In phototherapy, bilirubin is converted to more readily excreted photoisomers by exposing the infant to blue light. See, e.g., McDonagh et al., Science 208:145-151 (1980); and McDonagh et al., J. Clin. Invest., 66: 1182-1185 (1980). Phototherapy is relatively slow, and long term conseguences of blue light exposure are not known.
For severe cases of jaundice (plasma bilirubin >15 mg/dl), it may be necessary for the infant to undergo exchange transfusion. Exchange transfusion involves the replacemnmt of the infant's blood with bilirubin-free adult blocd. This procedure presents potentially fatal risks, including blood damage, fluid shifts, and risk of transmission of infectious diseases.
Other potential treatments in development stages include extracorporeal devices, such as hemoperfusion, which utilize resins to adsorb bilirubin. In hemoperfusion, the blood or plasma of a patient is passed through an affinity column. The column, which usually consists of a bed of small particles, binds bilirubin which is in the blood; the cleansed blood or plasma is then returned to the patient. For instance, Freston et al., Kidney Intern. 10: S-229 (1976), and Sideman et al., Am. Soc. Art. Intern. Org. J., 4, 164 (1981), report removal of bilirubin from artificial plasma by hemoperfusion with uncoated and cellulose-coated carbon as well as with serum albumin coated beads. Lavin et al., Science:230 (4725): 543 (1985) describe an extracorporeal column containing immobilized bilirubin oxidase to reduce serum bilirubin concentration. Bilirubin oxidase catalyzes the degradation of bilirubin to biliverdin and biliverdin to other non-toxic products.
Odell et al., Ped. Res., 17, 810 (1983), describe the use of agar as a nonspecific bilirubin adsorbent. Enteral administration of agar was shown to increase the efficacy of phototherapy in the treatment of neonatal hyperbilirubinemia. The binding capacity of agar for bilirubin was positively correlated to the sulfate and to the calcium content of the agar as described by Poland and Odell, Proc. Soc. Exp. Biol. Med., 146: 1114 (1974).
We have discovered that levels of bilirubin in mammalian serum can be controlled by administering to the mammalian intestinal tract a substance (a "bilirubin deactivator") that converts unconjugated bilirubin into nontoxic, physiologically compatible products, thereby reducing reabsorption of unconjugated bilirubin in enterohepatic circulation. Bilirubin deactivators useful in the invention include those which specifically adsorb bilirubin and are excreted (i.e., they undergo surface physical interaction with bilirubin, thereby physically removing it from liquid-phase reactions). Other useful bilirubin deactivators are "bilirubin conversion enzymes", i.e., enzymes that operate on the unconjugated bilirubin substrate to yield products that are physiologically compatible in that they are not reabsorbed, or, if reabsorbed, they are nontoxic in the blood stream.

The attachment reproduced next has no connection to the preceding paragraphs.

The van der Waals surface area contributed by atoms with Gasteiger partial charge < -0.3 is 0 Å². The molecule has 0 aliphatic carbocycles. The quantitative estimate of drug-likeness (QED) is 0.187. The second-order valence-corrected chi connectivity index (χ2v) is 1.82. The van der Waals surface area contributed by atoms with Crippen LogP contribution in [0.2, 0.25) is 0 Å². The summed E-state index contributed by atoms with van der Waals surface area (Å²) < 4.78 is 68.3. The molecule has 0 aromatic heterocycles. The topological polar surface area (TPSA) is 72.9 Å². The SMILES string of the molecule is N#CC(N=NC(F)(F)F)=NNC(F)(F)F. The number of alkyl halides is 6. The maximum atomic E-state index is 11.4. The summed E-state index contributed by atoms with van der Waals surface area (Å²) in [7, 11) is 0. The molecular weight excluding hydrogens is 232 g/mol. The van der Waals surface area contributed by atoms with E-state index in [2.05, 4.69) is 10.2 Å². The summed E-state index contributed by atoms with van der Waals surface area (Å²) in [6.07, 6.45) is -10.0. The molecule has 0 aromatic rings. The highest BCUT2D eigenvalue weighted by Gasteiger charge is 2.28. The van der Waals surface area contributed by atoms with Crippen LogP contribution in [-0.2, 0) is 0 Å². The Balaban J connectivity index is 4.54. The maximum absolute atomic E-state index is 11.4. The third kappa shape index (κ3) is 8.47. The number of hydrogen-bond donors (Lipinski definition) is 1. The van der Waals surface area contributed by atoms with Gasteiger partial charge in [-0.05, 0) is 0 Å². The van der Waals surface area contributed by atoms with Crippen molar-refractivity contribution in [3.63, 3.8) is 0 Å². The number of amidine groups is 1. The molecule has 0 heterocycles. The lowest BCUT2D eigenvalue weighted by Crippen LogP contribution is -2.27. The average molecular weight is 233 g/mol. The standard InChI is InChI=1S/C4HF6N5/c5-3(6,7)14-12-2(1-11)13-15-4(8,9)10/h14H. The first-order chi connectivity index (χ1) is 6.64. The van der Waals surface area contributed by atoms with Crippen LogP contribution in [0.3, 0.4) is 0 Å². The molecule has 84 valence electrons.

The bilirubin deactivator is preferably introduced in the intestinal tract or lumen (specifically the area adjacent the bile duct) by oral administration in a stabilized form. For example, the deactivator is carried by an inert carrier such as a solid support resistant to intestinal degradation. The method is particularly effective for mammals (e.g., human neonates) lacking intestinal flora for converting conjugated bilirubin to excretion products.
The method is simple and noninvasive, requiring only the oral ingestion of, e.g., microbeads. The method can be combined with other methods, such as phototherapy, and may increase the effectiveness of such treatments, particularly treatments such as phototherapy whose effectiveness is undercut by enhanced biliary secretion of unconjugated bilirubin.
Other features and advantages of the invention will be apparent from the following description of a preferred embodiment thereof and from the claims.
This is a continuation of a co-pending application Ser. No. 07/142,129 filed on Jan. 11, 1988, now abandoned.